- Climate: Republicans pressed the CEOs to ensure they are lending to carbon-intensive industries such as oil and gas. The questions came as part of a broader push among GOP lawmakers for “fair access” to banking services for legal businesses that may be controversial. Banking Committee Ranking Member Pat Toomey (R-PA) and his House panel counterpart, Rep. Patrick McHenry (R-NC), criticized the notion of banks incorporating social issues into their business practices. The CEOs emphasized that they are working with clients to transition smoothly to a greener economy. In response to Sen. Tina Smith (D-MN)’s question on climate risk disclosure legislation, the CEOs emphasized that they already provide swaths of information voluntarily, and such a policy would need to apply consistently and be examined to avoid unintended consequences. Goldman Sachs CEO David Solomon said at the House hearing that the green transition will create jobs.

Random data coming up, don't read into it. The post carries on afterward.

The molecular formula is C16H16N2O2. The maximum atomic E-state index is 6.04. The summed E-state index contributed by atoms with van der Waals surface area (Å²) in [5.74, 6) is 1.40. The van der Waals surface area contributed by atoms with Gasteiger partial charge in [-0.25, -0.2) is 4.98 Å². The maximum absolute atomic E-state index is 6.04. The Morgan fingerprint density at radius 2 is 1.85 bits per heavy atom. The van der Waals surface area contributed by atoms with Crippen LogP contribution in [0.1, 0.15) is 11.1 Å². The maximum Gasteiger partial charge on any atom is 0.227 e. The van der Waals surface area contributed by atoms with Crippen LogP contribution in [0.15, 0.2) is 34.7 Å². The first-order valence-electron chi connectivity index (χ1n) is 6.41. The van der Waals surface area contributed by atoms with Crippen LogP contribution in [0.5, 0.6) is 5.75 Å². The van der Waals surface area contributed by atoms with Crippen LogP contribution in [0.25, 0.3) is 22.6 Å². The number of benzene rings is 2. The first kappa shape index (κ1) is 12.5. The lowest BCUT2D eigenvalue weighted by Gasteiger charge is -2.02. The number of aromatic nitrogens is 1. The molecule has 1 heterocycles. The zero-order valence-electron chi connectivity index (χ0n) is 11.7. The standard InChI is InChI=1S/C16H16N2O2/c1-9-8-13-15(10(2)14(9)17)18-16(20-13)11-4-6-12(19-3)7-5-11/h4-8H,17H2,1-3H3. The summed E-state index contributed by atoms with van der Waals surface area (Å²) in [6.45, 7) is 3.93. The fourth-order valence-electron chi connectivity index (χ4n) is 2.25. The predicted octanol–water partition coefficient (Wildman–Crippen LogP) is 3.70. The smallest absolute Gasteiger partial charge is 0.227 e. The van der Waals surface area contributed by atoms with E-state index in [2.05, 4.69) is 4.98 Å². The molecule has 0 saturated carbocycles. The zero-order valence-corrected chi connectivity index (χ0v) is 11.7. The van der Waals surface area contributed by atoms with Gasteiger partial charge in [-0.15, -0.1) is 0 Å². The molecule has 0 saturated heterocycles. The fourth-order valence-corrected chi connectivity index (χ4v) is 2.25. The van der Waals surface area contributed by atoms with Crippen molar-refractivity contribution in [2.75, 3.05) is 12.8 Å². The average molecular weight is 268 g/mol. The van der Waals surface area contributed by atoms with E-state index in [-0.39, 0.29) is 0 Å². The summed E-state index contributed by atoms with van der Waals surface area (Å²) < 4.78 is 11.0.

- Cyber: In the wake of a ransomware cyberattack on Colonial Pipeline that devastated gasoline supply throughout the East Coast, cyber has emerged as a bipartisan priority among lawmakers. Sens. Mark Warner (D-VA) and Bill Hagerty (R-TN) both expressed interest in the issue. Warner said the banks were doing a good job of managing cyber risk but called for continued engagement on the subject. Citi’s Fraser said cybersecurity is the biggest threat to the U.S. financial system. Solomon also named it as one of the greatest risks. “This issue has gone from something that was relatively contained to something that we spend a billion dollars a year [on],” Moynihan said to Rep. William Timmons (R-SC). Dimon said cyber is a huge risk to the system, the banking industry is close to defense companies in its cyber protections, and banks are vigilant about third-party vendor risks.